Notes from Windward: #67


New Counter for the Kitchen

Note: this is a continuation of an article started in Notes Vol. 66.
To link to that article, Click Here

  January 3:

     The reason for the counter's odd design is that it's going to house a cart supporting the huge granite slab that we'll be using to expand our kitchen's capacity to make pies and fudge, two items that figure into our down-the-road plans for income generation for the twenty-something apprentices. The goal is to be able to expand our resources so that people who want to pursue the goal of sustainability will be able to generate income from the work they do here such that they won't need to look to traditional sorts of employment.

the 4x6 legs and the rollers

     The granite slab is massive, and we'll need a serious dolly to support it. The rollers that we'll be mounting that dolly on are too large to mount under a standard 4"x4" so yesterday I picked up a 12' length of 4"x6" to use to make the dolly's four vertical legs.

     Meanwhile, the next step on the counter was to fabricate a notched end-board for the counter to prevent things on the counter from being able to fall off towards the gas range. Notched, glued and screwed in place, it should serve just fine to keep counter things on the counter.

the counter's end board mounted in place

     Also, I'm pleased to report that we're getting positive feedback from the kitchen crew as to the utility of the counter's unusual heighth. It's not a heighth that will serve for all things, but for a number of activities such as chopping, it allows the food preparer to stand up straight and work--much easier on the back.

  January 4:

     Spent this afternoon's work session cutting up the wood for the slab dolly, and then took it up to the kitchen to thaw out. So long as it's dry, wood still cuts well enough when the temps are below freezing, but it needs to warm up to room temperature before being glued and screwed together.


  January 5:

     After enjoying an afternoon of cross-country sking, it was time to head inside by the wood stove and get busy glueing up the slab dolly. Fairly straight forward work; just a matter of attention to detail.


  January 6:

     Time to take the dolly outside and use the router to soften its sharp corners. It's the sort of work that throws off a lot of shavings, and it's never wise to irritate the kitchen crew by getting shavings into everything.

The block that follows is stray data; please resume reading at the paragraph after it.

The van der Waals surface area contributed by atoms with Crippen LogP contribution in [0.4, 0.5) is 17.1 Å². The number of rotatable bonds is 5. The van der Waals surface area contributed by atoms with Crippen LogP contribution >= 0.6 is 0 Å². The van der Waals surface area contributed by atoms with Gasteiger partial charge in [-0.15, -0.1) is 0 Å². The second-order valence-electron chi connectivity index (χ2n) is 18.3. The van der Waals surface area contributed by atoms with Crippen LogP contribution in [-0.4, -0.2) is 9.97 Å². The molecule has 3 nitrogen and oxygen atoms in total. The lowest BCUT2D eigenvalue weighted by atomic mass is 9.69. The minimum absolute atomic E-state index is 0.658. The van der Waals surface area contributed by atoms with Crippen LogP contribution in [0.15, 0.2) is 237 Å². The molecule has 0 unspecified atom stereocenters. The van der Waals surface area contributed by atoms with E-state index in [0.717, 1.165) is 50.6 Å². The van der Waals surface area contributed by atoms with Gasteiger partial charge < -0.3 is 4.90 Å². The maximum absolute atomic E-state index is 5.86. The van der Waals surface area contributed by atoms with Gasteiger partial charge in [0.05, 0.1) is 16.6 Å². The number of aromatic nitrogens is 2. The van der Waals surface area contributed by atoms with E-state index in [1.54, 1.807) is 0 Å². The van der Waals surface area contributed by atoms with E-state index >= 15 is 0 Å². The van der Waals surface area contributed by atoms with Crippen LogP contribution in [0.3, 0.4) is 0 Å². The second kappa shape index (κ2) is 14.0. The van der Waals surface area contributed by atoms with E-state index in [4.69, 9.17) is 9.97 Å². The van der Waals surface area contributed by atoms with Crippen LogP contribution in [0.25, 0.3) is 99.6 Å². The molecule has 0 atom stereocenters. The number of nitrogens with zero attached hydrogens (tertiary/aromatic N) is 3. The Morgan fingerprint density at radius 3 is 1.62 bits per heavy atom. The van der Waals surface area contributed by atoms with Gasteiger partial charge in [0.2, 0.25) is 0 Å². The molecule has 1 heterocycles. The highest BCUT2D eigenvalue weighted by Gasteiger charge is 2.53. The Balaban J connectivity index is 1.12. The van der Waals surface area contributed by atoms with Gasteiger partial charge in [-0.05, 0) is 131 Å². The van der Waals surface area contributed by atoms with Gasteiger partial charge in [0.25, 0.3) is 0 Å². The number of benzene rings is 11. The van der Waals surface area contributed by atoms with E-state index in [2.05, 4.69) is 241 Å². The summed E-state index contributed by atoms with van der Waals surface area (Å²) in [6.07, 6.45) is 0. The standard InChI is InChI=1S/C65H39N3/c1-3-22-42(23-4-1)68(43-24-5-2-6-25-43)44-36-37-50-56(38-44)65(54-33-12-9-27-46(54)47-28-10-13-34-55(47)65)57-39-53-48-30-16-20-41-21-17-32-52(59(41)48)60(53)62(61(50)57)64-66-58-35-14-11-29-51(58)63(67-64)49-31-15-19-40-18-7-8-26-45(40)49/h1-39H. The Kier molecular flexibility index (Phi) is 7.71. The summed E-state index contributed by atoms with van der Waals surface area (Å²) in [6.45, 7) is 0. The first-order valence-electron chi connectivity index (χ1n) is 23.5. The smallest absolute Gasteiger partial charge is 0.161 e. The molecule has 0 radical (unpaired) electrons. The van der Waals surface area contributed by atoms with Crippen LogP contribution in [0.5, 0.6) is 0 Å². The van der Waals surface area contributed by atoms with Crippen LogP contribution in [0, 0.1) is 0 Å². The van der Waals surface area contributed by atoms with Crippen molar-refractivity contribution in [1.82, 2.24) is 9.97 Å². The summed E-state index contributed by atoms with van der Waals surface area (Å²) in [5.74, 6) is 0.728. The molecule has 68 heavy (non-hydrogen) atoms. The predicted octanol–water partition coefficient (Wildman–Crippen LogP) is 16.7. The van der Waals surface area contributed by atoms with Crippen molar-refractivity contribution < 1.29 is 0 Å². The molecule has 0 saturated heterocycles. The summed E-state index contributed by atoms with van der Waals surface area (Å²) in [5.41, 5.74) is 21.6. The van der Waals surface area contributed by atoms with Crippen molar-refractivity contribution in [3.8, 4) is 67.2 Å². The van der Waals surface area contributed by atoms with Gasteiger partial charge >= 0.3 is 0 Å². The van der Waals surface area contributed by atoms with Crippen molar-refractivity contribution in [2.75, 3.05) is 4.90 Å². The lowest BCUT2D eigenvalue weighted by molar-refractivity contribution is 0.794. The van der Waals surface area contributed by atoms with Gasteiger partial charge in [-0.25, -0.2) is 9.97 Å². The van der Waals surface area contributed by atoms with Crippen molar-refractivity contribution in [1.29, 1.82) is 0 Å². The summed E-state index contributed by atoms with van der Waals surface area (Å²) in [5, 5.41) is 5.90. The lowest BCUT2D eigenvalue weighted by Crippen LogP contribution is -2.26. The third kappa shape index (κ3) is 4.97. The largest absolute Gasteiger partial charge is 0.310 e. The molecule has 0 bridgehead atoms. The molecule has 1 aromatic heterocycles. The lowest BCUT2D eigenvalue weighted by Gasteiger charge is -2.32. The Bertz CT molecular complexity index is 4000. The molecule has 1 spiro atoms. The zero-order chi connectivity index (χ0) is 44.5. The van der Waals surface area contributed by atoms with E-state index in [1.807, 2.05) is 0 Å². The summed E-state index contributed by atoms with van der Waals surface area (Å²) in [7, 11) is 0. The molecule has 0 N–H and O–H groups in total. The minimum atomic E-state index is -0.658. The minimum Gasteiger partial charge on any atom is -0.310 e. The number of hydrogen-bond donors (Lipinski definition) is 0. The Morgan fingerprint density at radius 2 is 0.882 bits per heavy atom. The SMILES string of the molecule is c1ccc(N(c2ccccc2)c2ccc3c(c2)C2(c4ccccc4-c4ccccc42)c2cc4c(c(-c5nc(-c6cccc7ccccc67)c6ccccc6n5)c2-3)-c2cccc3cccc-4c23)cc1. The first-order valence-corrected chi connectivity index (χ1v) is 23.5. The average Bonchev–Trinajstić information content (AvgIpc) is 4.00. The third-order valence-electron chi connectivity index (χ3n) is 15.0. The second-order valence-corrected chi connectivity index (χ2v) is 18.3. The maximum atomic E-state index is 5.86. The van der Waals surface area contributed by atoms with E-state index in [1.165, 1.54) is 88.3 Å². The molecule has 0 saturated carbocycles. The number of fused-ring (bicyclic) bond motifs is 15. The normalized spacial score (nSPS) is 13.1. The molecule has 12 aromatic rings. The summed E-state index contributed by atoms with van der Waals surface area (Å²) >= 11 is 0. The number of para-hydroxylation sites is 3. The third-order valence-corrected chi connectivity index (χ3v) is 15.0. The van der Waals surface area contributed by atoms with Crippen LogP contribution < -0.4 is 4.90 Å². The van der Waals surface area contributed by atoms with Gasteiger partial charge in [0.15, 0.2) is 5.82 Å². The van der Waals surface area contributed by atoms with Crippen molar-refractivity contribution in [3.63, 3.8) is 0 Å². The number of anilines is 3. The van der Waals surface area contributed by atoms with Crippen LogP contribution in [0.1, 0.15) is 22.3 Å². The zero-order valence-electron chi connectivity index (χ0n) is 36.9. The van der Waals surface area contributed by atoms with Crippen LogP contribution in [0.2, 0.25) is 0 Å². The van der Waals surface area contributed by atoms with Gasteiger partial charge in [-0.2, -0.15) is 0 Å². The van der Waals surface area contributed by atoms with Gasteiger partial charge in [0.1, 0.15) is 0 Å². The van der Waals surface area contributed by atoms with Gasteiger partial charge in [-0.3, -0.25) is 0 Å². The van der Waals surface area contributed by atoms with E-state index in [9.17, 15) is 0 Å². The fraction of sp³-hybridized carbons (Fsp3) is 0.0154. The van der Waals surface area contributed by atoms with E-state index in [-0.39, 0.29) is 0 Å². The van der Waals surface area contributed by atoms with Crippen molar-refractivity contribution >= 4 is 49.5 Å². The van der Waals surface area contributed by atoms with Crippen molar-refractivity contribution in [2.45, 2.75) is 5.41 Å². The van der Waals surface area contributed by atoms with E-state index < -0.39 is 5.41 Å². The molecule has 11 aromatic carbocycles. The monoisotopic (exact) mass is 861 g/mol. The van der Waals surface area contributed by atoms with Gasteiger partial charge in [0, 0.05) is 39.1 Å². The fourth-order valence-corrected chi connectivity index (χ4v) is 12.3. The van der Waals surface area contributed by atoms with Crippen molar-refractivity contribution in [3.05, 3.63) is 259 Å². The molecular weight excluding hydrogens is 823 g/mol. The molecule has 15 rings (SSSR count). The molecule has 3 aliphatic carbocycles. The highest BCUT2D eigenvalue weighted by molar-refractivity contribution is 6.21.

With that task done, the dolly was moved into Bay 5 of the dining hall. In time Bay 5 will become another entry room similar to the mud room but on the opposite end of the dining hall, but for now it's sort of a utility/storage space. The dolly was turned upside down to receive an initial coat of paint on its underside.


  January 7:

     With the bottom paint sort of dry, it was time to predrill some holes and mount the four swivel rollers to the bottom of the dolly. These are the kind that can turn to go in any direction--which will make it easy to position the dolly where it's needed--and have a lock-down feature that will keep the dolly in place once it's there.


     With the new hardware in place, it was a simple matter to right the dolly, roll it into the kitchen and check the fit again. Lookin' good.


     Nothing quite as exciting as watching paint dry, especially when the weather's cold. Fortunatly, there's room enough on the far side of the woodstove to allow us to put down newspaper and do the rest of the painting there. The main part of the dining hall is warm enough that the oil-based paint we're using will dry in a reasonable amount of time. Now that the dolly is together, we're getting excited about the opportunity to put the granite slab to use in the near future. A batch of sour cream fudge with almonds and cherries should be just right for christening the slab.


  January 8:

     Today was the scary part--hoisting the granite slab high enough that we could roll the dolly underneath it.